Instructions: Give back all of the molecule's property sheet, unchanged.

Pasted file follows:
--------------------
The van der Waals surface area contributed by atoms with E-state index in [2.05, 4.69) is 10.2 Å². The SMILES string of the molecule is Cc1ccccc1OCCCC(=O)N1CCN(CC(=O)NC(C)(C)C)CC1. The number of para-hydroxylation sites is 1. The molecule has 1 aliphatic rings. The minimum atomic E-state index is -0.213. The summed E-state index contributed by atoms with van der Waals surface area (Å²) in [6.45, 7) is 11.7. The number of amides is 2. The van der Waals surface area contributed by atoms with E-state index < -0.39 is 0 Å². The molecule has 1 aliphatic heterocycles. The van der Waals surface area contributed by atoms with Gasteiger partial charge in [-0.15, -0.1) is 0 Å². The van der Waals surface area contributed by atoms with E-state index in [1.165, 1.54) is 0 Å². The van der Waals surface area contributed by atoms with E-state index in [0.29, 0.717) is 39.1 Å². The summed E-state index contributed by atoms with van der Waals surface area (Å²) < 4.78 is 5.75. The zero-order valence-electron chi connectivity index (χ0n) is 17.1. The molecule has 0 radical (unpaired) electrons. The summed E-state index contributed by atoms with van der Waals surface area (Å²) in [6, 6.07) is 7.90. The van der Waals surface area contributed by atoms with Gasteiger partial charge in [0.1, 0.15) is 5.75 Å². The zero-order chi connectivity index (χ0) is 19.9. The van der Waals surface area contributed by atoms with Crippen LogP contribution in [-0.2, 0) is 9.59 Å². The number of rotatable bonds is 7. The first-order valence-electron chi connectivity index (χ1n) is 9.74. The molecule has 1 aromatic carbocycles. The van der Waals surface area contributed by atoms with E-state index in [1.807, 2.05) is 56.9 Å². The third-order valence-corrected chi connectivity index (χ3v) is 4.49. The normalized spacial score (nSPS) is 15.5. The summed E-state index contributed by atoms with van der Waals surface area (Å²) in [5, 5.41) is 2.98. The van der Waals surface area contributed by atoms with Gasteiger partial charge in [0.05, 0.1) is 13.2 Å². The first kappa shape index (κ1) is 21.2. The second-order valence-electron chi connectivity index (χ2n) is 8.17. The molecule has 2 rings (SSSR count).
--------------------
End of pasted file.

The van der Waals surface area contributed by atoms with E-state index in [2.05, 4.69) is 10.2 Å². The SMILES string of the molecule is Cc1ccccc1OCCCC(=O)N1CCN(CC(=O)NC(C)(C)C)CC1. The number of para-hydroxylation sites is 1. The molecule has 1 aliphatic rings. The minimum atomic E-state index is -0.213. The summed E-state index contributed by atoms with van der Waals surface area (Å²) in [6.45, 7) is 11.7. The number of amides is 2. The van der Waals surface area contributed by atoms with E-state index < -0.39 is 0 Å². The molecule has 1 aliphatic heterocycles. The van der Waals surface area contributed by atoms with Gasteiger partial charge in [-0.15, -0.1) is 0 Å². The van der Waals surface area contributed by atoms with E-state index in [1.165, 1.54) is 0 Å². The van der Waals surface area contributed by atoms with E-state index in [0.29, 0.717) is 39.1 Å². The summed E-state index contributed by atoms with van der Waals surface area (Å²) < 4.78 is 5.75. The zero-order valence-electron chi connectivity index (χ0n) is 17.1. The molecule has 0 radical (unpaired) electrons. The summed E-state index contributed by atoms with van der Waals surface area (Å²) in [6, 6.07) is 7.90. The van der Waals surface area contributed by atoms with Gasteiger partial charge in [0.1, 0.15) is 5.75 Å². The zero-order chi connectivity index (χ0) is 19.9. The van der Waals surface area contributed by atoms with Crippen LogP contribution in [-0.2, 0) is 9.59 Å². The number of rotatable bonds is 7. The first-order valence-electron chi connectivity index (χ1n) is 9.74. The molecule has 1 aromatic carbocycles. The van der Waals surface area contributed by atoms with E-state index in [1.807, 2.05) is 56.9 Å². The third-order valence-corrected chi connectivity index (χ3v) is 4.49. The normalized spacial score (nSPS) is 15.5. The summed E-state index contributed by atoms with van der Waals surface area (Å²) in [5, 5.41) is 2.98. The van der Waals surface area contributed by atoms with Gasteiger partial charge in [0.05, 0.1) is 13.2 Å². The first kappa shape index (κ1) is 21.2. The second-order valence-electron chi connectivity index (χ2n) is 8.17. The molecule has 2 rings (SSSR count).